10 Outstanding YouTube Channels for Litigators and Litigation Support
by Ken Lopez
Founder & CEOA2L Consulting
There’s no question that in this decade, lawyers looking to improve their trial practice skills cannot afford to ignore blogs, how-to videos and other visual media. We wrote recently about the best blogs and best LinkedIn groups for litigators and litigation support, and, of course, many other social media outlets exist as well.
In fact, the same trends that prompted me to launch our firm 17 years ago are largely responsible for success stories like YouTube and Pinterest. Specifically, it has been shown that many people, if not a majority, learn and assimilate information more readily by seeing something in a video or other audiovisual presentation, as opposed to simply reading about it. That’s one of the secrets of trial presentation, and it’s also essential for an understanding of today’s Internet.
Let’s take YouTube as an example. On YouTube, there’s a video for how to do everything from reupholster furniture to play guitar chords to cross-examine a witness. YouTube videos are broken down and categorized by “channels.”
Here’s how channels work. When someone wishes to upload a video to YouTube, he or she must first create an account. On YouTube, the account’s “home page” is called a channel. The channel contains links to every video that has been uploaded by that particular user. A channel is similar to an online portfolio containing all of the content created by that user. It can have only a single video, or hundreds.
In YouTube, if you see a channel that you like, subscribe to it, and you'll be notified when new videos are posted.
We've written about YouTube before in posts like this one, which provides a catalog of 10 web videos that every litigator should see or this one, which gives 10 tips from three top litigation experts.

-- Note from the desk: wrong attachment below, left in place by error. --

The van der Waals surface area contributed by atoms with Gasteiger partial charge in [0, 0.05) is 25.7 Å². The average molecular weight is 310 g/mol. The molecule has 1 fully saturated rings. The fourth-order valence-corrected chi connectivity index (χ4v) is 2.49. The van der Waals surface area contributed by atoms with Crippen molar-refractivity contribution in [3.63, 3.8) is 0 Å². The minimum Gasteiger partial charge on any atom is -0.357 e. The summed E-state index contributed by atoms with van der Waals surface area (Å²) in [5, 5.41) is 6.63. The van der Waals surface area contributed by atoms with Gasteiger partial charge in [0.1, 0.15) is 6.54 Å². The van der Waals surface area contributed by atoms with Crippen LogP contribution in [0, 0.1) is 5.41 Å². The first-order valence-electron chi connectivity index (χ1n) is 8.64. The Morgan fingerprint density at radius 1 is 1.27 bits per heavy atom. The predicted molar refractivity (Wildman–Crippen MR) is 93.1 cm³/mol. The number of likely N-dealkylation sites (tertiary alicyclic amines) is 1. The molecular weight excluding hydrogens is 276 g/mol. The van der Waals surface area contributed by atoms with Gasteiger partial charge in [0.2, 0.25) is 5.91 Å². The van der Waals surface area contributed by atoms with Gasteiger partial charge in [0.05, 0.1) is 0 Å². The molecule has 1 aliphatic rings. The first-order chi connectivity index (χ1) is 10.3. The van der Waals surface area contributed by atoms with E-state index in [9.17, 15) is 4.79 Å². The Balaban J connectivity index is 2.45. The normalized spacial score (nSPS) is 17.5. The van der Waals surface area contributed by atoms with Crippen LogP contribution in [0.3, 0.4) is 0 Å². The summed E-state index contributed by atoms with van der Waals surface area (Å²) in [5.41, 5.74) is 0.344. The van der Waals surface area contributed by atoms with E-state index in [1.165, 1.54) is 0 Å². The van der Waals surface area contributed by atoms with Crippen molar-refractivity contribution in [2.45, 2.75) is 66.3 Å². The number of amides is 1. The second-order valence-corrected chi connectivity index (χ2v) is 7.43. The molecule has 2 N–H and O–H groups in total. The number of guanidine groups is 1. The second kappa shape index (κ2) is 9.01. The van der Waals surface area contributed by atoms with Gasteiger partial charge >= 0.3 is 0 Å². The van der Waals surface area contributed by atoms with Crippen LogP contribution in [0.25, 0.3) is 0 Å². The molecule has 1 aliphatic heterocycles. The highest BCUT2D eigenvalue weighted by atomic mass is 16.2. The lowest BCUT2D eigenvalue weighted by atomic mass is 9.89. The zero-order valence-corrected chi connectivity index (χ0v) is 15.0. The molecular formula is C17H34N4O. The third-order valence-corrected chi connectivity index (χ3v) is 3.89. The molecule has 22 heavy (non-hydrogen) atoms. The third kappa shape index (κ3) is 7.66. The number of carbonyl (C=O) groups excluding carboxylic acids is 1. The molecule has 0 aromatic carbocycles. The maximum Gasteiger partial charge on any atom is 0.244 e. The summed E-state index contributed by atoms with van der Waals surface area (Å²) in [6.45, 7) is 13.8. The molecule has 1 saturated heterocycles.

Here are some channels that we’ve selected that provide useful information for trial lawyers.
- Trial Lawyer Expert - A trial lawyer gives advice about deposition testimony, voir dire, and other important aspects of a trial.
- Practicing Law Institute - This is the continuing legal education video channel of the Practising Law Institute, a major CLE provider.
- National Institute for Trial Advocacy - This is the channel of the National Institute for Trial Advocacy (NITA), the nation’s leading provider of legal advocacy skills training.
- A2L Consulting - This is A2L Consulting’s own video channel, with brief introductions to trial topics by A2L’s consultants as well as interesting trial graphics and excerpts from actual arguments.
- The Lex Blog Network – This channel draws on more than 850 publications and 7,000 authors to update viewers on important legal and litigation news.
- Network of Trial Law Firms - This channel provides up-to-date continuing legal education for in-house claim and litigation managers.
- ABA's Litigation Section - The American Bar Association’s Litigation Section has a wide variety of videos on trial practice and technology topics. An interesting one is about how to use storytelling during voir dire.
- LawLine - This is from Lawline, a leading provider of online continuing legal education.
- Emory School of Law - This is the channel of Emory School of Law in Atlanta. Not all of these videos relate to trial techniques, but the ones that do are highly instructive. Look for videos featuring Professor Paul Zwier, such as the one about how to use visuals to make trial presentations.
- LSU School of Law - The Louisiana State University law school has produced several helpful videos, including one on voir dire of an experts.
About A2L Consulting
• Leading national litigation consulting firm since 1995
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• Consulted for all major law firms on 10,000+ cases with trillions of dollars cumulatively at stake offering:
Trial Consulting: mock trials, Micro-Mock™, mock Markman hearings, jury consulting, shadow juries, jury selection and more;
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